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Lies, all lies, says Malema

African National Congress Youth League (ANCYL) leader Julius Malema came out swinging on Monday, taking aim at the media after reports that his companies had been awarded more than 20 contracts, worth between R500 000 and R39-million, between 2007 and 2008.

Malema, who convened a press conference in the lobby of Luthuli House in downtown Johannesburg on Monday afternoon to “clarify” reports of his seemingly opulent lifestyle, said that after his election as the president of the ANCYL he had instructed his lawyer to “process” his resignations from all corporations and companies he was involved in while based in Limpopo.

“I issued the instruction because I vowed to dedicate all my time to serve and give undivided attention to the ANC Youth League as a full-time president,” Malema said in a press release.

“I, from 2008, stopped being an active director of the companies that I was previously involved in because all my time was dedicated to the service of the organisation.”

African National Congress Youth League president Julius Malema on Monday took a swipe at the media following recent reports of an extravagant lifestyle. Watch his response to allegations on video.

“As an individual, I take serious exception for being audited by media institutions through spreading of lies and rumour. Spreading lies and rumours that I have millions [of rands] puts both me and my family in danger as criminals might believe the lies and resort to criminal victimisation against myself and my family with the hope that I have money.”

He said “R100-million can be asked in ransom if my child was abducted”.

“I will take legal action against the Star newspaper and consider doing the same with other newspapers.

Malema said if the South African Revenue Service or other legitimate body requested details of his financial affairs, he would provide them.

The Star reported last week that Malema bought a three-bedroom home in Sandown, Johannesburg, for R3,6-million in December 2009. He had another home in Polokwane for which he apparently paid R1-million.

Malema said his property was being financed by a bank loan, and that he owned one car — a Mercedes Benz C63.

He also mentioned that his salary was more than R20 000 per month.

The Sunday Times reported at the weekend that Malema’s companies were awarded more than 20 contracts, worth between R500 000 and R39-million, between 2007 and 2008. Malema said he was not going to “dignify these misrepresentations and lies” with comment, but said he needed to clarify allegations so that ANC supporters are not fed wrong and misleading information.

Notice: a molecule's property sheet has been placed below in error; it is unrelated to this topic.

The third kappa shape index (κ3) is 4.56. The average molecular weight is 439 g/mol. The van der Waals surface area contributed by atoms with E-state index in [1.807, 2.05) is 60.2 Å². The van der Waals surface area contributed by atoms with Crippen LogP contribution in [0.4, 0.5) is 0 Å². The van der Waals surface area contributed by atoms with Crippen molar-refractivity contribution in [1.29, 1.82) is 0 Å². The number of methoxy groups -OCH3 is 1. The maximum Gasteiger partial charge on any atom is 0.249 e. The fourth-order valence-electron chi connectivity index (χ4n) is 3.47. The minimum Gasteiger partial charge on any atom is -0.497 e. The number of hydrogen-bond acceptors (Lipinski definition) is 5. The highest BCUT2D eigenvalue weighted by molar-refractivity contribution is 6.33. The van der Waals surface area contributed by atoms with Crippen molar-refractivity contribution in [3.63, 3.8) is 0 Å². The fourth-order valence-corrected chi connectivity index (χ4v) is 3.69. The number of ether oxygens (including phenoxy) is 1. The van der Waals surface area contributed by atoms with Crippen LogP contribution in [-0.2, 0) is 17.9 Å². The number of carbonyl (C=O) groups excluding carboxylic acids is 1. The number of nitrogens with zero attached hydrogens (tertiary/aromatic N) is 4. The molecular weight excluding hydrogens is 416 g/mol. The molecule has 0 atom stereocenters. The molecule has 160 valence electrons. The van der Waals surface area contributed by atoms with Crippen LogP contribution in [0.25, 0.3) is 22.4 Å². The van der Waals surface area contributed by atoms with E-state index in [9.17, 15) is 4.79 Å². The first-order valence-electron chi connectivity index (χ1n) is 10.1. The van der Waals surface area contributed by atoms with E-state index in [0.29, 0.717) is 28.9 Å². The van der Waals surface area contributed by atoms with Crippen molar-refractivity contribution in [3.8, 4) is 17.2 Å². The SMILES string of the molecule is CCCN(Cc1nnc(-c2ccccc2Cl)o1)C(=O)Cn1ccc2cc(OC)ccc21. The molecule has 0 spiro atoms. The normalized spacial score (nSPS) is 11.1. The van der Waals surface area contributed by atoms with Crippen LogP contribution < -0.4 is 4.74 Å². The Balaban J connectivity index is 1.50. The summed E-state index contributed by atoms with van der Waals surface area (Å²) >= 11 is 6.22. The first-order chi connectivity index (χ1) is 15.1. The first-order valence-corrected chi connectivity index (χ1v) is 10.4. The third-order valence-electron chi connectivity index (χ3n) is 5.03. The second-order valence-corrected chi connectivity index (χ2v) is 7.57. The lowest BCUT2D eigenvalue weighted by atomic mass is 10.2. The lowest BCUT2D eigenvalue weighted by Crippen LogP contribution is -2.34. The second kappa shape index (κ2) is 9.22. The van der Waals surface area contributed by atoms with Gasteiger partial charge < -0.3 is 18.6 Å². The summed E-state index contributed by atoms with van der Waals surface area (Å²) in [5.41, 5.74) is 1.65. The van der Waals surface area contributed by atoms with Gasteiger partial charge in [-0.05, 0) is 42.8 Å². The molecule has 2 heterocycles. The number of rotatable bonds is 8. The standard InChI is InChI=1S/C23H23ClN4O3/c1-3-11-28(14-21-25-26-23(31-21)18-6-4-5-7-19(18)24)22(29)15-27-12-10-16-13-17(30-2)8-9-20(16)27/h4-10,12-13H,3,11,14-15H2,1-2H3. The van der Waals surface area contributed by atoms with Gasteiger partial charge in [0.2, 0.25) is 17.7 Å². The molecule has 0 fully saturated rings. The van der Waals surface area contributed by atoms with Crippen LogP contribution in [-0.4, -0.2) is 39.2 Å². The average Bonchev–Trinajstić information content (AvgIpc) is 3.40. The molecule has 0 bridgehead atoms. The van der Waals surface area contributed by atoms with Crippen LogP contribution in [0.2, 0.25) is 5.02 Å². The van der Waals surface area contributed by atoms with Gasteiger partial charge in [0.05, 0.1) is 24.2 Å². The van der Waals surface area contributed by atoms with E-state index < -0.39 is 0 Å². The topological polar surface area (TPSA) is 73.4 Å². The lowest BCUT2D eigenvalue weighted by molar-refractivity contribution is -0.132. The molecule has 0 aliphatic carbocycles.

‘Reprehensible that Malema exploits the poor’
Meanwhile, Malema has come under severe fire from youth organisations for his luxurious lifestyle, and the way he funds it.

AfriForum Youth on Monday asked the Public Protector to launch an investigation into the numerous tenders awarded to Julius Malema’s company, SGL Engineering Projects.

According to Ernst Roets, chairperson of the youth forum, the awarding of tenders to the value of millions of rands to a person with political influence is already unethical and an investigation is necessary to determine whether the awarding of the tenders was also done in an illegal manner.

“It is reprehensible that Malema exploits the poor to gain political influence, while enriching himself in a dubious manner from funds earmarked for service delivery to the very same poor,” Roets added.

The Inkatha Freedom Party Youth Brigade was beating a similar drum, adding it feels the revelation that Malema made millions from government tenders is proof that that the ANC is rotten to the core and that the ANC’s jobs-for-pals-policy is bankrolling ANC politicians at the expense of the very people they claim to represent.

“Malema claims to represent the interests of the poorest of the poor but he has now been exposed as nothing more than a hypocrite,” said Pat Lebenya-Ntanzi the IFP Youth Brigade chair.

“Malema constantly reminds opposition parties that he is the sole voice of the marginalised, poor and oppressed but we are thankful that this has now been rubbished as nothing more than cheap, political rhetoric.”

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